Current Genetics

, 53:67 | Cite as

Isolation of mycoparasitic-related transcripts by SSH during interaction of the mycoparasite Stachybotrys elegans with its host Rhizoctonia solani

  • Danielle C. Morissette
  • Amélie Dauch
  • Robin Beech
  • Luke Masson
  • Roland Brousseau
  • Suha Jabaji-Hare
Research Article


Mycoparasitism by antagonistic fungi involves changes in the biochemistry and physiology of both partners. Analysis of genes that are expressed during mycoparasite–host interaction represents a powerful strategy to obtain insight into the molecular events underlying these changes. The aim of this study is to identify genes whose expression is upregulated when the mycoparasite Stachybotrys elegans is in direct confrontation with its host Rhizoctonia solani. Suppression subtractive hybridization (SSH) was used to create a subtracted cDNA library, and differential screening was applied to identify the over-expressed transcripts. We report the analysis of 2,166 clones, among which 47% were upregulated during mycoparasitism. Two hundred and sixty-one clones were sequenced that corresponded to 94 unique genes. Forty-four of these were identified as novel genes, while the remainder showed similarity to a broad diversity of genes with putative functions related to toxin production, pathogenicity, and metabolism. As a result of mycoparasitism, 15 genes belonged to R. solani among which 9 genes were assigned putative functions. Quantitative RT-PCR was used to examine the upregulation of 12 genes during the course of mycoparasitism. Seven genes showed significant upregulation at least at one-time point during interaction of the mycoparasite with its host. This study describes a first step toward knowledge of S. elegans genome. The results present the useful application of EST analysis on S. elegans and provide preliminary indication of gene expression putatively involved in mycoparasitism.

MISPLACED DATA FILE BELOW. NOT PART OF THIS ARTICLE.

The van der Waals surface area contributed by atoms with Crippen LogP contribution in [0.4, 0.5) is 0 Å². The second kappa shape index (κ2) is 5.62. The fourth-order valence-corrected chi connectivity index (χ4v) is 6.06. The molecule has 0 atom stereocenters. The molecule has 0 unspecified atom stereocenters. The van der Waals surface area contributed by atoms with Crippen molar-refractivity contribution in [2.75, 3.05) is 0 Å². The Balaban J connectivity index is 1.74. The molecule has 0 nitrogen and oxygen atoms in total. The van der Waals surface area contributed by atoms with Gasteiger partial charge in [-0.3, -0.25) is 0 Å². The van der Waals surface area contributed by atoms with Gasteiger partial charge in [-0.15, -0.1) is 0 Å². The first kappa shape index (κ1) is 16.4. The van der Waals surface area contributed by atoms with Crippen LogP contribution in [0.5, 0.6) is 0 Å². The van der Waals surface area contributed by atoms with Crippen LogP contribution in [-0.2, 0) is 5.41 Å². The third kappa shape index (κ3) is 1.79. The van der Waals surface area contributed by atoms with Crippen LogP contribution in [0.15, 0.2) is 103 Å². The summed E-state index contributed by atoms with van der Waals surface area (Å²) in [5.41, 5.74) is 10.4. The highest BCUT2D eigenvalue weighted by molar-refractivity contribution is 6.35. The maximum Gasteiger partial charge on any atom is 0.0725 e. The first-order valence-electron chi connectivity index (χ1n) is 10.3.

Mycoparasitism SSH Differential screening Gene expression Mycoparasitism-induced genes ESTs 



The Biocontrol NSERC Network and the Natural Science and Engineering Research Council of Canada (NSERC) Discovery Grant provided funding for this study. We thank M. Strömvik for her help in data mining and M. Elias for her technical expertise.


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Copyright information

© Springer-Verlag 2007

Authors and Affiliations

  • Danielle C. Morissette
    • 1
  • Amélie Dauch
    • 1
  • Robin Beech
    • 2
  • Luke Masson
    • 3
  • Roland Brousseau
    • 3
  • Suha Jabaji-Hare
    • 1
  1. 1.Department of Plant ScienceMacdonald Campus of McGill UniversityQuebecCanada
  2. 2.The Institute of ParasitologyMacdonald Campus of McGill UniversityQuebecCanada
  3. 3.Biotechnology Research InstituteNational Research Council of CanadaQuebecCanada

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